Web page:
Gold’s small stumble is just a ‘blip’, analysts say
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Gold has slipped more than 4 per cent to $US1,575.20 ($2505.34) per ounce as investors sell off the safe haven commodity to offset losses elsewhere.
At least part of this is due to the need to meet ‘margin calls’ in the stock market, FX Empire says. A margin call happens when the value of an investor’s margin account — one that includes stocks bought with borrowed money — falls below a certain threshold.
But the fall in gold may be just a blip. Gold Newsletter editor Brian Lundin believes that if gold is being sold to raise cash in an emergency, then it is doing its job as a safe haven.
“Gold really shines in the aftermath of a liquidity event like this, when the central bank remedial efforts significantly loosen monetary policy and expand the money supply,” he said.
“We saw very similar market reactions during the 2008 crisis, and gold outperformed in the months after the initial turmoil.
“This is a time when we need to just hunker down and weather the storm, while keeping an eye on the longer-term implications.”
Spectrum Metals (ASX:SPX) — the subject of recent $208m takeover bid by producer Ramelius Resources (ASX:RMS) — has intersected further high-grade gold at both the Magenta prospect and the new, early stage Golden Hinde target.
Drilling at Magenta returned top hits of 3m grading 9.62 grams per tonne (g/t) gold from a depth of 226m and 2m at 13g/t gold from 226m.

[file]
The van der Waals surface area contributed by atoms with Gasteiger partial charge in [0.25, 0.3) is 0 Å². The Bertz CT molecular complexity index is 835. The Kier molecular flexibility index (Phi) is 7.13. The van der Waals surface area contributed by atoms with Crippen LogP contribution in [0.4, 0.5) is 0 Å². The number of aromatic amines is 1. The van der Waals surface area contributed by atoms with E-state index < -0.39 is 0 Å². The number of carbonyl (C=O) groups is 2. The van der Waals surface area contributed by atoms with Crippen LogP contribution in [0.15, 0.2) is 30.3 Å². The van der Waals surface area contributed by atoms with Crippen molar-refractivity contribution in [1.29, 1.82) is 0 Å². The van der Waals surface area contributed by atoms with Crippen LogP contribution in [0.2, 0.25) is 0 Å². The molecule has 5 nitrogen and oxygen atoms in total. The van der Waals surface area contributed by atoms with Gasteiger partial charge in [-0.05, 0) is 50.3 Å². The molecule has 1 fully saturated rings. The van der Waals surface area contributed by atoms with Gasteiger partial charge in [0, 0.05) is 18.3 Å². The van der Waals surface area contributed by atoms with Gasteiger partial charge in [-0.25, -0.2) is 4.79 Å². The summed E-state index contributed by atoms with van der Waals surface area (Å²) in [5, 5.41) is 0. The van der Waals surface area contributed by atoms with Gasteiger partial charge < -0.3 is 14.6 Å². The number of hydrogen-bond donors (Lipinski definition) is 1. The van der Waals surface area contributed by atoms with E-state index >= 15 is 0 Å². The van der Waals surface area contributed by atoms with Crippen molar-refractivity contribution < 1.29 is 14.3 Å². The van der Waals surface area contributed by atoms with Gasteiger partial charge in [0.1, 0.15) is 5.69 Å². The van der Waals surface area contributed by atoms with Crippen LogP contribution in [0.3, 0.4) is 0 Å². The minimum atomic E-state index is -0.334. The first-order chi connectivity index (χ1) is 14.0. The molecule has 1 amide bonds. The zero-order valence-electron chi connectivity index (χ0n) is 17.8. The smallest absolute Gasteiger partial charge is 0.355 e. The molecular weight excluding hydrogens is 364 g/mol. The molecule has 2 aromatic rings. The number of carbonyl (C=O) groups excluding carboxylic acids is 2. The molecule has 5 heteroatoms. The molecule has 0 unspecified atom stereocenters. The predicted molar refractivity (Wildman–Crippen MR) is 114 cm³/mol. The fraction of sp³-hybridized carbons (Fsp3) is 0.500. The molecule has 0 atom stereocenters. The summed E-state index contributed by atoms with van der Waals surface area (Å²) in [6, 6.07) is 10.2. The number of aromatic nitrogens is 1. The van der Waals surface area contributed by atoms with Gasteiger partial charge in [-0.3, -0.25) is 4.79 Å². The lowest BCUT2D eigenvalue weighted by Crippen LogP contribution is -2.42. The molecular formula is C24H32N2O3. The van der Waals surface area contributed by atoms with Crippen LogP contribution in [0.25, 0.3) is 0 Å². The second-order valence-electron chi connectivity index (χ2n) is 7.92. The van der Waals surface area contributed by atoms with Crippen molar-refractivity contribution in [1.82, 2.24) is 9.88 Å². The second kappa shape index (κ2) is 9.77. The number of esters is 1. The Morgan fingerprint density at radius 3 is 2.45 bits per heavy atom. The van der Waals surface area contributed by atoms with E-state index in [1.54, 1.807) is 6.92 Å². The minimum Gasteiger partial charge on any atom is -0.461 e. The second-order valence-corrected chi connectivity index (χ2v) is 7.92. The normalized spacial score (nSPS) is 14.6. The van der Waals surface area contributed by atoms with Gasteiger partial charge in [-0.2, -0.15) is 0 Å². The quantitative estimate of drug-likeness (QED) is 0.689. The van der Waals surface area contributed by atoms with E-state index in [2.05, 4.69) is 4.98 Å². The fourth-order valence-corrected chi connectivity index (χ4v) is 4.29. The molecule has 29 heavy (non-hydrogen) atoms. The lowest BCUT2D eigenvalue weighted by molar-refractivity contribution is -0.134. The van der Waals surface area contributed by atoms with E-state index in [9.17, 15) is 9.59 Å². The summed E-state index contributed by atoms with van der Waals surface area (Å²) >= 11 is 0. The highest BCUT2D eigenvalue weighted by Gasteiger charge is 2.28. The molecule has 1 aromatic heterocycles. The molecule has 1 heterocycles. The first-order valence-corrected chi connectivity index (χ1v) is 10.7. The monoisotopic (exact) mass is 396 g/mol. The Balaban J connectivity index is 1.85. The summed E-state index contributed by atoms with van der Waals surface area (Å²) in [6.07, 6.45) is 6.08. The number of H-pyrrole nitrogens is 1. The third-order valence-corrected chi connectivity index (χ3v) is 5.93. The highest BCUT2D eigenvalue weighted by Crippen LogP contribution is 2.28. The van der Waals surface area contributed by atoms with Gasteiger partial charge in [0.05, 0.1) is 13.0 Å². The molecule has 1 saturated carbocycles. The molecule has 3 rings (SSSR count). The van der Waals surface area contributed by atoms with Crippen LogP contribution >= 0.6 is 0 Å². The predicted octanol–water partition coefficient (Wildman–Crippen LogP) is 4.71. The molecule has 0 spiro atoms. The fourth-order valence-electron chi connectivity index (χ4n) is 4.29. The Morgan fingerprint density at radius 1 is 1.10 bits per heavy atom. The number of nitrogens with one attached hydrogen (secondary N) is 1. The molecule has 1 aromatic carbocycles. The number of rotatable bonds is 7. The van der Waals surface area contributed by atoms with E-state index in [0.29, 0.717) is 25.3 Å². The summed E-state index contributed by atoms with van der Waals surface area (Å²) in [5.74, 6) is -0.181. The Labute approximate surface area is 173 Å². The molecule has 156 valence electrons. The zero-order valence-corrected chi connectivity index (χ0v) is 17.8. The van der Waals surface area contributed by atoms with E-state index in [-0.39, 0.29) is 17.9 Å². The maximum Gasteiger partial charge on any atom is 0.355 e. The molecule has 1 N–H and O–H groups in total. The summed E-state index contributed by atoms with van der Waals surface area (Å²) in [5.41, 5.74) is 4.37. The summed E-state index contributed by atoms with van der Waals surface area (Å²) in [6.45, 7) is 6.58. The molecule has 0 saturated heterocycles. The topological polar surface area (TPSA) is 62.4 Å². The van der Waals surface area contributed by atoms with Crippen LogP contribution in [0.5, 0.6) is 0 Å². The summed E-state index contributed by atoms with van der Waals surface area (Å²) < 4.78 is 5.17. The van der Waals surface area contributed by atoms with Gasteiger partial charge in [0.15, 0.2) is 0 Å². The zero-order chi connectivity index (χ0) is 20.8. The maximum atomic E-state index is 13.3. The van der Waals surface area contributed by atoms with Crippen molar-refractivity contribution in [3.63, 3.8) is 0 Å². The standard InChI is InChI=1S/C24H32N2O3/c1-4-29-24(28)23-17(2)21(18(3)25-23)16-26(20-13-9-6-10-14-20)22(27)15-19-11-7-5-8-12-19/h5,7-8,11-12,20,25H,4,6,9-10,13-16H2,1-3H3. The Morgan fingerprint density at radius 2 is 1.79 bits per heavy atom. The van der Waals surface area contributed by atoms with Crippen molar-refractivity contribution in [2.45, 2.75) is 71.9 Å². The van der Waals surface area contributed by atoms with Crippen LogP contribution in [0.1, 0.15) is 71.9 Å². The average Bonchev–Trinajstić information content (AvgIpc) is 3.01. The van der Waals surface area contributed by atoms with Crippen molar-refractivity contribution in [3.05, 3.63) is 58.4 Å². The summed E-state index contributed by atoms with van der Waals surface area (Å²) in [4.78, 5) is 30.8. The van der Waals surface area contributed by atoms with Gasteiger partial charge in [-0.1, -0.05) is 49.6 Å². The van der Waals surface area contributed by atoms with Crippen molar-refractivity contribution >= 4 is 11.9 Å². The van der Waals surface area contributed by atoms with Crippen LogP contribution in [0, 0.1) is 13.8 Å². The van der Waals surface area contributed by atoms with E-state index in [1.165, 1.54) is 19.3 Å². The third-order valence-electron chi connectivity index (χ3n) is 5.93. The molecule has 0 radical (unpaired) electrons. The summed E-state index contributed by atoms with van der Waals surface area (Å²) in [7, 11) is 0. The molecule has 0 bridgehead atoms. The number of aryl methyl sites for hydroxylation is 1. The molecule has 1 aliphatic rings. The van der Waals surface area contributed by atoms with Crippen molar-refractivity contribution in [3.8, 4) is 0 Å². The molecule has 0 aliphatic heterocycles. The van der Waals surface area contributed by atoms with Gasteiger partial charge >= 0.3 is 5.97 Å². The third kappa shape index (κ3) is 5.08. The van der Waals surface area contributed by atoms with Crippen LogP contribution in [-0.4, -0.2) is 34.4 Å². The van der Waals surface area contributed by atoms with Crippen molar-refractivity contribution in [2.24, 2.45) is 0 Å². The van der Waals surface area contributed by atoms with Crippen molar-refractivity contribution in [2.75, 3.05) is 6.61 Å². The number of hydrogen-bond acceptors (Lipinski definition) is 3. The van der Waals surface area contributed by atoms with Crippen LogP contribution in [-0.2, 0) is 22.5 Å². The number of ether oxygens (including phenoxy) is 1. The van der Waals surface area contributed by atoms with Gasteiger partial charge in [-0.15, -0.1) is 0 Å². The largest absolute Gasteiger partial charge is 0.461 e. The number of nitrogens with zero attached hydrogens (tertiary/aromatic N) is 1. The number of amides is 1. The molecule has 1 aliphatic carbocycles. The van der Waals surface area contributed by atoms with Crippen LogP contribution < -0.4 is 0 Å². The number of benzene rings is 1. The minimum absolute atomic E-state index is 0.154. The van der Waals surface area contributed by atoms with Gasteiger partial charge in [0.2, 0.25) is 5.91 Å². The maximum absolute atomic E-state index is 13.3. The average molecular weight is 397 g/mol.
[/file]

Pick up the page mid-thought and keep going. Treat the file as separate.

Results above 5g/t gold are generally considered to be high-grade.
Further drilling will be carried out at Magenta to extend the strike length of the gold mineralisation.
Meanwhile, a single hole at Golden Hinde has returned a 1m intersection grading 54.9g/t gold with the company planning follow-up drilling to determine the extent of this new discovery.
Artemis Resources (ASX:ARV) is pruning its portfolio with the sale of its non-core 47 Patch and Purdy’s Reward conglomerate gold projects in the Pilbara to Canada’s Novo Resources Corp for $4.8m in cash and shares.
This will allow the company to focus on its Carlow Castle and Patersons Central projects.
Once upon a time, investor money was swarming all over conglomerate gold explorers in the Pilbara and companies like Artemis were much-loved by the market.
In fact, it was Artemis and Canadian partner Novo which probably sparked the Pilbara gold rush after uncovering “watermelon seed nuggets” south of Karratha in July 2017.
Conglomerate gold has proved a complete fizzer so far, because drilling the nuggs and delineating resources is proving tougher than originally thought. Artemis’ share price has fallen 95 per cent from a November 2017 peak of ~52c to the current 2.5c.
Nexus Minerals (ASX:NXM) has received a positive scoping study from mining consultants CoverdaleCo for its Nexus Pinnacles JV project in WA that paves the way for the start of a more detailed feasibility study.
The scoping study identified a pathway to monetise the resource through the development of an open cut followed by an underground mining operation.
Additionally, the project benefits from a pre-existing ore sales agreement with Saracen Mineral Holdings (ASX:SAR). Discussions are now underway to secure funding for the feasibility study through to aimed production.
Over in Argentina, E2 Metals (ASX:E2M) has started drilling at the Mia and Patricia prospects to test two high-grade veins with visible gold.
Surface assays had previously returned 43.9g/t gold and 1,128g/t silver at Mia, and 40.4g/t gold and 262gt silver at Patricia.
The company has also completed a geophysical survey which shows that both prospects correspond with a strong chargeability corridor that extends for a 1.7km strike length to the Florencia prospect.
This suggests that all three prospects are located within a single mineralised trend.